By: Law Office of Ray Haselman

How Do I Report Self-Employment Income to the IRS?

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Generally speaking, you are considered self-employed if any of the below characteristics are confirmed.

You are in a business for yourself, either part-time or full-time, or a “gig” worker.

You carry on a trade or business as a sole proprietor or independent contractor.

In most cases, you do not need a business set up to be considered self-employed, whether an LLC, Sole Proprietorship, S Corp, or otherwise.

I Received a 1099 Form Instead of a W-2. Does This Mean I’m Self-Employed?

The payer or employer you received income from treats you as an independent contractor rather than an employee. An independent contractor is considered self-employed and must file taxes appropriately.

If the income received is more significant than $400 in any given year, you must report this income and pay self-employment taxes. In some cases, “gig workers” will work for several clients throughout the year, and some smaller tasks may not result in more than $400 from that client. In this case, it is generally acceptable to omit this income. Speaking with an experienced attorney can help you determine whether or not omitting any income is legal and in your best interest.

What is the Difference Between an Employee and an Independent Contractor?

If you are classified as an employee, you and your employer must pay Social Security Tax and Medicare Tax on your wages. This tax amount is calculated typically through the in-house payroll so that you aren’t responsible for correctly accounting for the taxes necessary each year.

If you are self-employed or an independent contractor, you must pay all of the required annual Social Security and Medicare Tax. You will also be required to accurately calculate it to avoid paying any fines or fees that may be necessary if the amount you calculated doesn’t suffice the IRS.

Do I Need to Make Estimated Quarterly Payments?

If you estimate that the taxes you owe for the year are more than $1,000, you are typically required to make estimated quarterly payments.

This helps to alleviate having to make a large payment annually in taxes on your income. If you have another source of income, you may be able to avoid making estimated quarterly payments due to the other job or jobs helping to alleviate the amount of taxes that you are required to pay.

What Records Should I Keep?

It is crucial to keep accurate records of all income received to help navigate the process of reporting annual income and calculating the taxes you owe.

Keeping a record of all income you receive, cash or otherwise, is essential. You can create a spreadsheet to document income or make a simple note of payments in a notebook.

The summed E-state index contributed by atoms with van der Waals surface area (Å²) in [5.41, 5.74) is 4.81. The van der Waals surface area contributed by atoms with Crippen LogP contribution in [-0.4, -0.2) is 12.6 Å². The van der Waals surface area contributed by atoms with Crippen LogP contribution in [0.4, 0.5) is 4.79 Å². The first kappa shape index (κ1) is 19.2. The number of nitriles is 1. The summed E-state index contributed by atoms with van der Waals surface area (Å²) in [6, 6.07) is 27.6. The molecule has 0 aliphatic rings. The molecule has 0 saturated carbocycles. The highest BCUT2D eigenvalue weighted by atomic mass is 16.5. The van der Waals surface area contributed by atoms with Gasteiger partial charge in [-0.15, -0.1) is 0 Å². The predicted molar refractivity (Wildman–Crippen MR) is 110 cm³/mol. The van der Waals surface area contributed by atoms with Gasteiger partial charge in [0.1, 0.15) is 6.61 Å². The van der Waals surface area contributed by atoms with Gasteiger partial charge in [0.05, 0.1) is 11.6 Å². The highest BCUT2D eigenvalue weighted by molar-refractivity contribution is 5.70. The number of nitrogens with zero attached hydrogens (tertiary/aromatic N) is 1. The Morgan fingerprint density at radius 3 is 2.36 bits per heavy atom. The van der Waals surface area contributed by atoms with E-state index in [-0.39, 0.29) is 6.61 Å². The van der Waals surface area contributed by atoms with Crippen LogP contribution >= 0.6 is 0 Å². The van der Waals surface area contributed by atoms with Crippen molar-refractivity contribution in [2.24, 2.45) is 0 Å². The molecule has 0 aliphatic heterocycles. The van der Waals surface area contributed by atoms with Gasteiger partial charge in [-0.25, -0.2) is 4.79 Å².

Document what you were paid and when. The date the check or deposit was received and how much was received can be helpful.

Who paid you, and a summary of the work that initiated the payment is also beneficial for you. This can alleviate future confusion about what income was received and why, and what the tax ramifications are.

What Other Records Should I Keep?

It is also beneficial to keep a record of any expenses you incurred that are associated with the work you did throughout the year. Some of the most common expenses are listed below.

Car-related expenses such as gas or maintenance to your vehicle should be kept if they are associated with work performed. Perhaps you have to travel to meet clients or deliver goods. The mileage may be a deduction that can help offset the amount of taxes owed at the end of the year.

Office supplies such as a new computer, a new printer, paper for the printer, and other miscellaneous office necessities should be documented.

Expenses such as your cell phone or WiFi bill can also be used as deductions. Keeping a record of your monthly bills can be essential when it comes time to calculate your taxes owed.

Did you attend classes or engage in special training associated with your business throughout the year? The cost of these classes may be included in items you can deduct as business expenses.

Do you have a home office? In most cases, you can calculate a deduction for a home office concerning your mortgage or rent costs by calculating the square footage of your home office in relation to the square footage of your home and computing an annual deduction.

Each industry will have specific deductions that are acceptable. Consulting an experienced tax attorney can help you to prepare your annual expenses and cover all of your bases so that you can accurately record all necessary items during the year.

How Can a Tax Attorney Help Me?

Are you like most people who need help figuring out where to start regarding tax laws? An experienced tax attorney is trained in tax laws and can help you understand how they apply to you. They can help to protect your rights and challenge rulings that the IRS may make based on your self-employed income.

Tax attorneys may also help negotiate with the IRS regarding wage garnishment, property liens, or account levies. This can be invaluable to your livelihood should you be experiencing any of them.

Accurately reporting your income can be overwhelming, but an experienced tax attorney can ensure that you have covered all necessary aspects of your income and accurately paid your taxes for the year, shielding you from issues with the IRS.

Contact our office today at (786) 522-0410 to learn more about how we can help you.